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Re: looking for one word to encompass trunk, tag and branch

From: Michael Rohan <mrohan_at_stonepillar.com>
Date: Tue, 18 Aug 2009 09:04:43 -0700

Hi Folks,

Given the layout in Subversion, perhaps, calling them "meta-directories"
would work.

Take care,

On Tue, Aug 18, 2009 at 8:53 AM, Les Mikesell <lesmikesell_at_gmail.com> wrote:

> B. Smith-Mannschott wrote:
> > On Tue, Aug 18, 2009 at 16:51, Les Mikesell<lesmikesell_at_gmail.com>
> wrote:
> >> They are all revisions... Tags are the only things that are different,
> and
> >> only by the convention that you don't commit after creating them so they
> >> only have the HEAD revision - and that isn't enforced.
> >
> > No, in the vocabulary of Subversion a "revision" is one of the
> > numbered transactions that make up the global history of a repository.
> > I have no desire to overload that term with an unrelated meaning.
> But they are all numbered transactions. There is no way to get anything
> else out of the repository. Perhaps the fact that the latest (head)
> transaction is conveniently used as the default if you don't supply one
> is confusing you. But find it's number and ask with/without and you'll
> see that you get the same thing.
> > A branch is not a revision. Nor a tag. Nor a trunk.
> The only thing you can reference with them is a revision. They exist
> only to hold revisions.
> > A branch may have
> > *been created* as part of a particular revision, when it was copied
> > form some-path last modified as part of some-other-revision. The
> > branch may even be said to have *been modified* as part of
> > this-revision and that-revision; last modified in another-revision.
> Try to describe how you get something other than a revision out. Or how
> committing creates something other than a revision. If you can, I've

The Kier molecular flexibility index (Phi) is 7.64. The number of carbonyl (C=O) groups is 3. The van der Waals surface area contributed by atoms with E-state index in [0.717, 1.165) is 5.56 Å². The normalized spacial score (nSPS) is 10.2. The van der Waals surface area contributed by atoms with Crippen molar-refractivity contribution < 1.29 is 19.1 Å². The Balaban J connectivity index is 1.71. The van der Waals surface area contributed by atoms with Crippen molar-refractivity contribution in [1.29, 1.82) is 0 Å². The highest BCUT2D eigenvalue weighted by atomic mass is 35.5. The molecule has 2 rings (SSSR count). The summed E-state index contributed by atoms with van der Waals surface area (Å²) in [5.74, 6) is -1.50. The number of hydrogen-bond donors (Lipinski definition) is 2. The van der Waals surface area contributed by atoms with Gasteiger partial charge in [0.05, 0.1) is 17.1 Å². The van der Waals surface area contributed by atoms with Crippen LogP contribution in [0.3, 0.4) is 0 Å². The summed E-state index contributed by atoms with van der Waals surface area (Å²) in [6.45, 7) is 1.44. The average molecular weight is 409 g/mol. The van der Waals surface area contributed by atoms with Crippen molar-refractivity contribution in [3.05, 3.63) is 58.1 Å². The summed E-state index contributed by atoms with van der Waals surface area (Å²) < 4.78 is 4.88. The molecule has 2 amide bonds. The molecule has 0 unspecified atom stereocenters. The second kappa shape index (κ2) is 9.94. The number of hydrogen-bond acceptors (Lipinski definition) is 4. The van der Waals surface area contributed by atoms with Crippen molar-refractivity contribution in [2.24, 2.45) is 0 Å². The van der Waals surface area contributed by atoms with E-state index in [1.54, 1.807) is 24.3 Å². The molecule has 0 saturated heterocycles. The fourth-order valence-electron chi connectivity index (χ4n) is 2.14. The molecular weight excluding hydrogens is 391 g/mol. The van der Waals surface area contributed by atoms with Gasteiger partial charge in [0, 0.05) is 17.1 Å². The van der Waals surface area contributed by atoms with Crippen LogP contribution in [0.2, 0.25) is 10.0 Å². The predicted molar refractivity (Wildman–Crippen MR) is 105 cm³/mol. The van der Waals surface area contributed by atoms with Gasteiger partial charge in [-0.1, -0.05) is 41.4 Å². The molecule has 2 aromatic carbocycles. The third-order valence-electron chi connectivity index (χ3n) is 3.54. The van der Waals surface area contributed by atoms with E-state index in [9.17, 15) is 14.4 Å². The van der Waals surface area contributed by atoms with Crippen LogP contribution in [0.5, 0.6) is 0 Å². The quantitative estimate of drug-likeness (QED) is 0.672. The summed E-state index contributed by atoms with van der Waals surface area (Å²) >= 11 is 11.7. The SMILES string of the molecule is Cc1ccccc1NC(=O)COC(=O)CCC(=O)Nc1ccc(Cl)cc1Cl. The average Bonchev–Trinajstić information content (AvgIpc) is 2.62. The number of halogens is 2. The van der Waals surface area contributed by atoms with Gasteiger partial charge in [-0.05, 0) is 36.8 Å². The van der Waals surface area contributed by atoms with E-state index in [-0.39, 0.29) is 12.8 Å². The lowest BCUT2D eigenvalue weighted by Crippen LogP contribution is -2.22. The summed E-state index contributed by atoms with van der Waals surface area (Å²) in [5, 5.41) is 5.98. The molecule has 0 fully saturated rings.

> been missing something. (I suppose there are the non-versioned
> properties, but that's pretty esoteric.)
> > In our case "Version" and "revision" are both too overloaded for this
> > task. Version, in our usage, generally indicates a SCM version, like
> > 1.2.3 or 5.0.0-SNAPSHOT. We use Revision exclusively to describe
> > ordered commits to an Subversion repository.
> There's an elegant simplicity here. It's revisions all the way down.
> > Also, if we decided to call this a "revision" (url):
> >
> > svn://example.com/svn/repo/project/branches/new-hotness
> >
> > Then, what might we call this:
> >
> > svn://example.com/svn/repo/project/branches/new-hotness_at_r1111
> >
> > A revision revision? The "revision" new-hotness at revision 1111?
> Note that if your repository is at revision 1111 or there is nothing
> newer on that path, both of those refer to exactly the same thing.
> > As an aside, your mention of "HEAD" reminded me of something. In the
> > Mercurial world the term that I'm groping for would be "head". In
> > mercurial a head is a commit with no children, so it's the most recent
> > commit on some branch/tag/trunk. The mercurial people use the word
> > "tip" to describe the most recent head. (Roughly equivalent to
> > Subversion's use of HEAD).
> I think that's the elusive concept here. If you don't specify a
> revision explicitly you still get a revision that happens to be the
> HEAD. That doesn't mean it deserves another name. It's just a revision
> that, after the next commit, will require an explicit number to reproduce.
> --
> Les Mikesell
> lesmikesell_at_gmail.com
> ------------------------------------------------------
> http://subversion.tigris.org/ds/viewMessage.do?dsForumId=1065&dsMessageId=2384817
> To unsubscribe from this discussion, e-mail: [
> users-unsubscribe_at_subversion.tigris.org].

Michael Rohan
Stone Pillar Technologies
To unsubscribe from this discussion, e-mail: [users-unsubscribe_at_subversion.tigris.org].
Received on 2009-08-18 18:05:38 CEST

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